Murdoch's News Corp said on Friday it would purchase Harlequin from Torstar Corp, owner of the Toronto Star, Canada's largest daily newspaper by circulation.
With backing of the billionaire's global empire, the deal will give a more secure financial footing to Harlequin - known for churning out more than a thousand "bodice ripper" books every year, with titles like "A Game of Seduction" and "The Heartbreaker Prince."
The C$455 million purchase is News Corp's largest since its assets were split off last year from its cable, TV and movie studio properties, now known as 21st Century Fox Inc
News Corp will pick up a dusty book company, albeit one with global and digital distribution that News Corp plans to use to extend its footprint. Harlequin, to become a unit of News Corp's HarperCollins book publishing subsidiary, gets about 40 percent of its revenue from e-book sales in North America and about 20 percent outside the region. Worldwide, HarperCollins generates about 20 percent of its revenue from digital sales.
Torstar shares surged 17.7 percent on Friday.
News Corp Chief Executive Robert Thomson said it was quicker and cheaper to buy Harlequin than to build a distribution and digital platform.
"The amount of work you have to do to build and structure that sensibility is both expensive and time consuming," he said in an interview. "This acquisition is not only about sense and sensibility but structure and sensibility."
Wells Fargo analyst Eric Katz noted the deal would boost News Corp's book publishing revenue as a percent of its total revenue to 20 percent from 16 percent and also increase earnings.
"We like the strategic fit, larger international footprint, and News Corp's move into a business with visibly improving margins," Katz said in a note to clients.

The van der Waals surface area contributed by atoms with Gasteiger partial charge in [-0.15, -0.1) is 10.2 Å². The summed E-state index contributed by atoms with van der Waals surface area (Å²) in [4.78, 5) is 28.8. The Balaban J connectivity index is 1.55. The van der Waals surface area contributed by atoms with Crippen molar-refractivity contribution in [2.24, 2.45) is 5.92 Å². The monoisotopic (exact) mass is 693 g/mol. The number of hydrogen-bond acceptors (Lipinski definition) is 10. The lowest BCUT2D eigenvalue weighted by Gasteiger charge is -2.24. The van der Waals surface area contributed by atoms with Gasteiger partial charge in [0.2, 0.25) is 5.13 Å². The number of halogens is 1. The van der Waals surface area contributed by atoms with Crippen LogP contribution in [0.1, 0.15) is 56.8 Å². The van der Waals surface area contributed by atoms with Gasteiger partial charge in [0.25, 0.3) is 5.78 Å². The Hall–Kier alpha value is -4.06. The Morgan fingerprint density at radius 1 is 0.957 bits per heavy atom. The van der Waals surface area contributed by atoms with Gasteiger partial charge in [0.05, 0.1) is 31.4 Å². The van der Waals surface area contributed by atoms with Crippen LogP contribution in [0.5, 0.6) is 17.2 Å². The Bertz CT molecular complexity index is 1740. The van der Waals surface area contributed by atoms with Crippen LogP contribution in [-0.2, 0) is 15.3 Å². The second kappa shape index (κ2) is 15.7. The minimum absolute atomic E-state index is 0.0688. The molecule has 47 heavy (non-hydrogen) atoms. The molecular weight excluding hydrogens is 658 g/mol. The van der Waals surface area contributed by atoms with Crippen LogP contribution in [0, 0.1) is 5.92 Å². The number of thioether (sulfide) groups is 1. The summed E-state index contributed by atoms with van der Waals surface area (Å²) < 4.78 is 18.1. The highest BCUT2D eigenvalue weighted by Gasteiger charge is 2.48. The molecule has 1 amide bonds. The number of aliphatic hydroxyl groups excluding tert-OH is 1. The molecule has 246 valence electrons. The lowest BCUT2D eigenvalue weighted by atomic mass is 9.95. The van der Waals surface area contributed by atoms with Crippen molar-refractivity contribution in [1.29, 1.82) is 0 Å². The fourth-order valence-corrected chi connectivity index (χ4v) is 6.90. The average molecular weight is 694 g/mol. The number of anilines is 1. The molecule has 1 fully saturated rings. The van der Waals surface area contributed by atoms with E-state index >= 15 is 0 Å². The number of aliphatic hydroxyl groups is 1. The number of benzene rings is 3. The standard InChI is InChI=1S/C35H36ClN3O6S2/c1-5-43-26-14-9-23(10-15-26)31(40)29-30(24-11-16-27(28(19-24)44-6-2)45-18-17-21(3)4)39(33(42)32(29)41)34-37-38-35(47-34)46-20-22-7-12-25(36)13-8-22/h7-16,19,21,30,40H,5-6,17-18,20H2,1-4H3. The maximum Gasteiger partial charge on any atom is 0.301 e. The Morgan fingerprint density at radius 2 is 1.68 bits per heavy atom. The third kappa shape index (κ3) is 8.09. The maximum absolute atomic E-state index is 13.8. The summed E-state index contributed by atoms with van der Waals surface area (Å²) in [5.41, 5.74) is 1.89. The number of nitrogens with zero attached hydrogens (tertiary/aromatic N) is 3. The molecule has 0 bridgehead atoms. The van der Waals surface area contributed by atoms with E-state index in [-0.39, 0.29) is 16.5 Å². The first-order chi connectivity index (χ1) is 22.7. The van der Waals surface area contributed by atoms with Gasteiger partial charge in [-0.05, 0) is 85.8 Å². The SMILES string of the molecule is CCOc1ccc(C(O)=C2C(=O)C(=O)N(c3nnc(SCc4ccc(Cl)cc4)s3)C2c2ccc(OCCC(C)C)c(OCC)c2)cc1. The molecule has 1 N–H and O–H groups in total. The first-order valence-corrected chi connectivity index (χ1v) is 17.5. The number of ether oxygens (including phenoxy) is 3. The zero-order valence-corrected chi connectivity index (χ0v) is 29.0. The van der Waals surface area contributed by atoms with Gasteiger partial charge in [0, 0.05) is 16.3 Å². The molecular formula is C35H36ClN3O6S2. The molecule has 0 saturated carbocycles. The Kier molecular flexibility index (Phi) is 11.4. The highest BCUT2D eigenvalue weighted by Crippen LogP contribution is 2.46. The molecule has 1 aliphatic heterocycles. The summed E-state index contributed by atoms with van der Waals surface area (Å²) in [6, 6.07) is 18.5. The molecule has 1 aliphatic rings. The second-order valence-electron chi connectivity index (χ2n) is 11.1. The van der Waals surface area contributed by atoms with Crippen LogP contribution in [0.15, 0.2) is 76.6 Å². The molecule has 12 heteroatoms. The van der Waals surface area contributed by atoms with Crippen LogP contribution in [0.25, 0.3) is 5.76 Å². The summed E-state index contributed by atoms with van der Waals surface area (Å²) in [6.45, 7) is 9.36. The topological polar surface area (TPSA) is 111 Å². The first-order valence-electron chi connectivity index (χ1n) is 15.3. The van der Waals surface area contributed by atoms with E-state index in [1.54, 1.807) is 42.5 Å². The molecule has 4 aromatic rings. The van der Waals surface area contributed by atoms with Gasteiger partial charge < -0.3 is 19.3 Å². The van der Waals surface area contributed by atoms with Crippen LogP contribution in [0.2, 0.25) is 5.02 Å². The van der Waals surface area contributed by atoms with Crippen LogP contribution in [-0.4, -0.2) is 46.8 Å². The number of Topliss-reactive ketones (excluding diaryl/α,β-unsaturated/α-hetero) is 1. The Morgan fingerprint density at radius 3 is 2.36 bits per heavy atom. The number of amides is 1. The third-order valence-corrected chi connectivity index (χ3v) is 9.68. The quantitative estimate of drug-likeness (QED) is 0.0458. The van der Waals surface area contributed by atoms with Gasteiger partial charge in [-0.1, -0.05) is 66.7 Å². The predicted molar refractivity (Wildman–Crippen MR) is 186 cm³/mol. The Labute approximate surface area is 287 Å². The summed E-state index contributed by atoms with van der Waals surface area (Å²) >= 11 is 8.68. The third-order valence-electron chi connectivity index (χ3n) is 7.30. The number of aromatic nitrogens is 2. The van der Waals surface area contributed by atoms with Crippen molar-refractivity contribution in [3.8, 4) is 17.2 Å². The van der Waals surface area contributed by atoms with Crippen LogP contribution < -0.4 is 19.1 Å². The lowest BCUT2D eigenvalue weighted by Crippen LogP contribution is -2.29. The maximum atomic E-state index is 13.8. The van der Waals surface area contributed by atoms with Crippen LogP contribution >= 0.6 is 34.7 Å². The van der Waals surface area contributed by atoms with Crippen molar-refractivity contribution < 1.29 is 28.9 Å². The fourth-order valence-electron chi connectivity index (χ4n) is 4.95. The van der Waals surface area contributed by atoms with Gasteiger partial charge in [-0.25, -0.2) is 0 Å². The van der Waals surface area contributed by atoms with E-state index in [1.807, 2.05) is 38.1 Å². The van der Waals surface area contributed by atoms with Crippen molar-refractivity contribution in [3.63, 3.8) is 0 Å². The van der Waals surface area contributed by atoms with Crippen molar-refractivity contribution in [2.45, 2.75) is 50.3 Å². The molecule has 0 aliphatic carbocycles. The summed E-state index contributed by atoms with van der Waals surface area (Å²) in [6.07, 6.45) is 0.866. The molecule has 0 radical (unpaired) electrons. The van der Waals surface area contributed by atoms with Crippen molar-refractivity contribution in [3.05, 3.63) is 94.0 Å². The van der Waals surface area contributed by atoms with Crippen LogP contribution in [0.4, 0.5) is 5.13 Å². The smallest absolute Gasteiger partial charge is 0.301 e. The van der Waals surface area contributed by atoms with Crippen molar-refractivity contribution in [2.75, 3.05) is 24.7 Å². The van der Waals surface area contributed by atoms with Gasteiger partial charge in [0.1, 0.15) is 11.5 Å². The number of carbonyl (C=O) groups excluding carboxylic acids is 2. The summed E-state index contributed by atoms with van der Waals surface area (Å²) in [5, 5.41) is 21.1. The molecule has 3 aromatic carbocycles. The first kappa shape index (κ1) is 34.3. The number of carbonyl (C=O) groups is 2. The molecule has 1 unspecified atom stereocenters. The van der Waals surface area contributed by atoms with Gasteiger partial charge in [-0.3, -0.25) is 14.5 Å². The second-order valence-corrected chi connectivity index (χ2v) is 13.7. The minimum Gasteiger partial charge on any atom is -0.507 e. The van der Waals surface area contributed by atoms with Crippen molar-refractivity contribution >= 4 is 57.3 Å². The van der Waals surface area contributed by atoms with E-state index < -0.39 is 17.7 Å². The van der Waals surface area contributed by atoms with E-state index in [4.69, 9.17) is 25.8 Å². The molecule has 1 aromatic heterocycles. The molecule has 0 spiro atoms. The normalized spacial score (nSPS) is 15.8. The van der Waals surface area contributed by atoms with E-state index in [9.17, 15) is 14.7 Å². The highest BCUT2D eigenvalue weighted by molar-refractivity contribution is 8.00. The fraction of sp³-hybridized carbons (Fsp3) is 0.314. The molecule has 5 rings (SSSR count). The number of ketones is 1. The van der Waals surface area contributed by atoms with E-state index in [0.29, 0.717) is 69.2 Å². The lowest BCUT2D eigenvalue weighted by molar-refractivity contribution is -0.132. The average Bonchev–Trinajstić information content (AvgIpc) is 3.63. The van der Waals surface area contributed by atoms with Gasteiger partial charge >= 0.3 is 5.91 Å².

Harlequin, which owns the Mills & Boon British imprint, publishes more than 100 novels a month in 34 languages across six continents. It has published more than 6 billion books since it was founded in 1949 and has branched out into e-books, downloadable audio and smartphone apps.
Roughly 40 percent of Harlequin's revenue comes from books published in languages other than English, while 99 percent of HarperCollins books are published in English.
"It is one of the few global book brands targeted to women," HarperCollins CEO Brian Murray said in an interview. "They have done a terrific job extending that brand around the world."
HarperCollins said Harlequin will remain based in Toronto. The romance novel publisher has more than 1,000 employees worldwide, with about 350 in Canada.
Harlequin's 2013 revenue totaled C$398 million while its earnings before interest, taxes, depreciation and amortization (EBITDA) were C$56 million, accounting for 29 percent and 32 percent of Torstar's overall revenue and EBITDA, respectively.
HarperCollins represents 17 percent of News Corp's total revenue and 21 percent of its cash flow, according to its results for the three months ended in December.
Torstar, almost one-quarter owned by Prem Watsa's Fairfax Financial Holdings Ltd, said it would use a portion of the proceeds to repay debt and invest the rest.
David Holland, Torstar's CEO, said the company did not run an auction process but that the transaction came about after HarperCollins approached Torstar late last year.
Holland said the company was unlikely to raise its dividend but that the cash inflow should allay investor fears about a dividend cut. He said Torstar was focused on eliminating net debt and maintaining a solid balance sheet.
The deal is subject to regulatory approvals and expected to close by the end of the third quarter.
News Corp shares added 0.5 percent to $17.38 in early trading on the Nasdaq on Friday. Torstar's shares rose C1.18 to C$7.89 on the Toronto Stock Exchange.